Options for collaboration
Sharing raw data and other analysis-relevant files between collaborators can lead to amazing insights and time-saving distributions of effort and expertise, but can also lead to:
- Frustrating and time-communing confusion around things like the versions of files
- Compromised data security
- Enormous email attachments
The technological tools for collaboration are discussed below, but regardless of how you share access to your data, it’s vital to have a clear plan for file sharing that is effectively communicated to everyone in the project. Ideally, this would be part of your data management plan and so would include naming and directory structure conventions for the project.
Your best options for creating access to your data with collaborators depends on where your collaborators are, the size of the data you are working with, and how you want to share it.
If you want to provide a copy of your data (or otherwise transfer it)
For smaller amounts of data:
- scp or sftp are generally good options
For larger amounts of data, or if the network connection is slow or unreliable:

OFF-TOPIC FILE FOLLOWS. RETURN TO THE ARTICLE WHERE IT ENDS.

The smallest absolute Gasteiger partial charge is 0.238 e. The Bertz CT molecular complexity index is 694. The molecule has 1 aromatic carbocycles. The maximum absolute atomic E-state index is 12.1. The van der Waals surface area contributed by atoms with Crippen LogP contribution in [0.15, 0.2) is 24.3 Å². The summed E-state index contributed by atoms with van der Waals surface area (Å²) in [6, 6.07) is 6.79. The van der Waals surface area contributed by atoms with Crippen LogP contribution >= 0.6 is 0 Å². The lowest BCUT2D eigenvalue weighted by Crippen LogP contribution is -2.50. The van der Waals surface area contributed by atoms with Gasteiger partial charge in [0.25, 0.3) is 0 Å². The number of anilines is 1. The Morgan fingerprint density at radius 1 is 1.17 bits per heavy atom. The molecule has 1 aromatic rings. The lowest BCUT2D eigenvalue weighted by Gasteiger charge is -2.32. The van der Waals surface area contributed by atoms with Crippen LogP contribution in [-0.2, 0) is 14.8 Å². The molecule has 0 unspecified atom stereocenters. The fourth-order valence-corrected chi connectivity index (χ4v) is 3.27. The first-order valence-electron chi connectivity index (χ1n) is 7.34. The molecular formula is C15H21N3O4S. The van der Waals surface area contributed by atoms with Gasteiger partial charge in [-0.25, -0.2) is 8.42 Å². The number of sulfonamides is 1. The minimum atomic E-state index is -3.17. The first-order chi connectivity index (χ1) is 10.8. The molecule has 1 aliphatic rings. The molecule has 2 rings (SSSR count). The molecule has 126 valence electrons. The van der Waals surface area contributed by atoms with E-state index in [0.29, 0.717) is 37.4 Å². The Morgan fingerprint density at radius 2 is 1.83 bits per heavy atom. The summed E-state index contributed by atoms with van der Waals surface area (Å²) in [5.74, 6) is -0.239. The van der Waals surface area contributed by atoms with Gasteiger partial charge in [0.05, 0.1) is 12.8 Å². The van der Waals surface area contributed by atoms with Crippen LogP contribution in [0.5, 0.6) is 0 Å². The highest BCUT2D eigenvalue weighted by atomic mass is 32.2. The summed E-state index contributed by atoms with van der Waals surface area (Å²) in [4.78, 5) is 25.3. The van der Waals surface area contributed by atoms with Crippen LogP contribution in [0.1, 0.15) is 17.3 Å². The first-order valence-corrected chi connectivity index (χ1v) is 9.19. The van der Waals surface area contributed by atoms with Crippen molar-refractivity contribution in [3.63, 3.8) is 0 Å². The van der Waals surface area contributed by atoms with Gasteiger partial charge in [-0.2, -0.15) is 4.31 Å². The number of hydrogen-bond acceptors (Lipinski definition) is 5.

- Globus is probably the best option because it can gracefully handle, e.g. recovery if the transfer is interrupted. You can find more information about how to use Globus at Princeton here.
- It’s important to keep in mind that data transfers take time; if you want to transfer more than 10GB of data in a short timeframe, you should email firstname.lastname@example.org to find out what your best options are.
If you want collaborators at different institutions to access data at Princeton
You can sponsor them to get limited access to our systems. If you are using Research Computing resources to work with your data (e.g. Tiger or Della) then the principal investigator of the project should contact email@example.com to set up an account. If you are using departmentally-hosted resources, you should contact your departmental administrator to set up an account.
A note about using email to transfer files
Transferring data by email is not ideal -- it can create versioning headaches and is insecure unless you take extra steps to encrypt your data. But, it’s easy to use and when facing deadlines it can seem like the best option. If you do use email for file sharing, here are some things you can do to avoid some common pitfalls:
- Have one person be responsible for keeping track of the latest version of the file(s)
- Keep a running document with the file names/versions, creators, and dates
- Encrypt sensitive information (email is not secure!)
- Detach/delete attachments in your email outbox (and inbox) after the transfer